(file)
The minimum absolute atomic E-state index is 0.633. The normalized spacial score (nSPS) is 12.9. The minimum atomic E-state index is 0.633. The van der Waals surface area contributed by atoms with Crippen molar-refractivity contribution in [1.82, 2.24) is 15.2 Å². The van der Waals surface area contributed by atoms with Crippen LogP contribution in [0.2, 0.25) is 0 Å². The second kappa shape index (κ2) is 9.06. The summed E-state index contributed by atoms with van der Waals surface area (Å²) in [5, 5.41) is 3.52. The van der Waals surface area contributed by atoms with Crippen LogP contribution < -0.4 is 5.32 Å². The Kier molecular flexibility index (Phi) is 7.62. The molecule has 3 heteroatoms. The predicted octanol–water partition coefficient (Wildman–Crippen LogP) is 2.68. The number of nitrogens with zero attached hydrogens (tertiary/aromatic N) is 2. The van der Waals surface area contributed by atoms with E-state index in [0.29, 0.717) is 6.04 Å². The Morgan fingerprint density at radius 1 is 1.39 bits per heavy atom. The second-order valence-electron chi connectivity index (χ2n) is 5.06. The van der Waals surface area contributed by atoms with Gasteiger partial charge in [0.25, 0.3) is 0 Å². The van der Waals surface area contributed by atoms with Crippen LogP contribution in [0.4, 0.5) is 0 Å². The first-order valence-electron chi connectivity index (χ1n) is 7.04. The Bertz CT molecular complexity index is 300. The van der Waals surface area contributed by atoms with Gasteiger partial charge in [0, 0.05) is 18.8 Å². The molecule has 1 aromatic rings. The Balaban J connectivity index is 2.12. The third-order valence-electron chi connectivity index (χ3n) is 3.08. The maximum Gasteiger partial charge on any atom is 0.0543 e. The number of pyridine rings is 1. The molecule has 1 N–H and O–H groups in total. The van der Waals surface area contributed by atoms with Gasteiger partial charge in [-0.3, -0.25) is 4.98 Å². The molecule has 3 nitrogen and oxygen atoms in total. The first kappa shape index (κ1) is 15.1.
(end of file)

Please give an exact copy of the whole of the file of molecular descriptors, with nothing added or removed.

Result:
The minimum absolute atomic E-state index is 0.633. The normalized spacial score (nSPS) is 12.9. The minimum atomic E-state index is 0.633. The van der Waals surface area contributed by atoms with Crippen molar-refractivity contribution in [1.82, 2.24) is 15.2 Å². The van der Waals surface area contributed by atoms with Crippen LogP contribution in [0.2, 0.25) is 0 Å². The second kappa shape index (κ2) is 9.06. The summed E-state index contributed by atoms with van der Waals surface area (Å²) in [5, 5.41) is 3.52. The van der Waals surface area contributed by atoms with Crippen LogP contribution < -0.4 is 5.32 Å². The Kier molecular flexibility index (Phi) is 7.62. The molecule has 3 heteroatoms. The predicted octanol–water partition coefficient (Wildman–Crippen LogP) is 2.68. The number of nitrogens with zero attached hydrogens (tertiary/aromatic N) is 2. The van der Waals surface area contributed by atoms with E-state index in [0.29, 0.717) is 6.04 Å². The Morgan fingerprint density at radius 1 is 1.39 bits per heavy atom. The second-order valence-electron chi connectivity index (χ2n) is 5.06. The van der Waals surface area contributed by atoms with Gasteiger partial charge in [0.25, 0.3) is 0 Å². The van der Waals surface area contributed by atoms with Crippen LogP contribution in [0.4, 0.5) is 0 Å². The first-order valence-electron chi connectivity index (χ1n) is 7.04. The Bertz CT molecular complexity index is 300. The van der Waals surface area contributed by atoms with Gasteiger partial charge in [0, 0.05) is 18.8 Å². The molecule has 1 aromatic rings. The Balaban J connectivity index is 2.12. The third-order valence-electron chi connectivity index (χ3n) is 3.08. The maximum Gasteiger partial charge on any atom is 0.0543 e. The number of pyridine rings is 1. The molecule has 1 N–H and O–H groups in total. The van der Waals surface area contributed by atoms with Gasteiger partial charge in [-0.3, -0.25) is 4.98 Å². The molecule has 3 nitrogen and oxygen atoms in total. The first kappa shape index (κ1) is 15.1.